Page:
Thursday, September 3, 2015

Levens Hall

Our day in the Lake District began at Levens Hall, which is a manor house built during the 16th century.  It has been owned by many different prominent families throughout the centuries, it is now owned by the Bagot family.  While the house is open to the public for touring, the family still uses the house for special occasions and family functions.  The inside of the house is remarkable, so many gorgeous antiques.  One of my favorite parts of the home was the special leather wallpaper designed specifically for the walls of this house.

After our tour of the manor house (no pictures were allowed) we were met just outside the front door by the head gardner.  The gardens at Leven's Hall is what makes this site so well known and famous, our tour director described it as being transported to Wonderland, I feel that is a pretty accurate description ...

"There are ten wonderful acres of gardens at Levens Hall, they include the unique collection of ancient and extraordinary topiary characters sculpted from box and yew. They rise up from a spectacular seasonal underplanting populated with an ever-changing range of over thirty thousand flowers. Further on, beyond the romantic old orchard and separated by the great beech hedges, lie the magnificent herbaceous borders. These are traditionally double in format and are amongst the finest to be found in England. There are also wall borders, vegetable and herb gardens, a rose garden, fountain garden, fine lawns, wildflower meadows, a willow labyrinth and much, much more."

There was a croquet game happening out on the lawn, you can't get more British then that.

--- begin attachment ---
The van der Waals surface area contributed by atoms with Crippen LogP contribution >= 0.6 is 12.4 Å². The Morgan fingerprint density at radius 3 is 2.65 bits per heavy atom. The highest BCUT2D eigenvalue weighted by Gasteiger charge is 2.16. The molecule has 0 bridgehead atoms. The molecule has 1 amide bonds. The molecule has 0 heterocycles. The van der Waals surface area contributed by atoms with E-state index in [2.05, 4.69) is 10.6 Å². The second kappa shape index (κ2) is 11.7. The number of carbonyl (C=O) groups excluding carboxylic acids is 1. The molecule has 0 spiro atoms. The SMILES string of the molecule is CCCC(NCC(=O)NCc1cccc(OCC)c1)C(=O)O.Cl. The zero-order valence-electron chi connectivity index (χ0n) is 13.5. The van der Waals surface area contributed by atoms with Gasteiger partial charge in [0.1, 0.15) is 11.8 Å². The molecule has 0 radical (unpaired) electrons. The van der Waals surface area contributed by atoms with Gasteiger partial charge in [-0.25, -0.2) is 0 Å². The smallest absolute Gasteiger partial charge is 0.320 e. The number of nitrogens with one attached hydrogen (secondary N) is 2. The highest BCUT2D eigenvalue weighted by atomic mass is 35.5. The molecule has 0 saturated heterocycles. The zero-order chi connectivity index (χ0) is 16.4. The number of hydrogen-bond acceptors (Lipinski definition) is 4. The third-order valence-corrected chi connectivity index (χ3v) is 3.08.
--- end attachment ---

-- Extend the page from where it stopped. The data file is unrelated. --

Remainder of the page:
After our fabulous tour of the gardens, we got to have lunch at the Bleningham Buttery Cafe which is located right on the gardens.  We ate out on the patio and soaked up the rare, English sunshine.

That afternoon we had some free time Windermere.  The shopping streets look charming, but are hard to navigate with the huge crowds and the stores weren't very interesting.  There were quite a few pet-able puppies though, and we stopped and petted each one.  The British take great pride in their dogs, and I was eager to boost their egos.

We wandered down to the lake front and sat on the edge of the beach to watch the many varieties of  birds, swarm to the beach in search of any treats dropped by any generous passersby. The swans were especially friendly.

1 comment:

  1. That manor house and gardens were a hidden gem! I felt so lucky to see them. They were definitely off the beaten path! I remember the swans so well. The tourists were feeding them French Fries and they took forever to swallow down those lovely long necks.It was also unusually warm. I think I like the Lake District better when it is misty and moisty...which it is most of the time.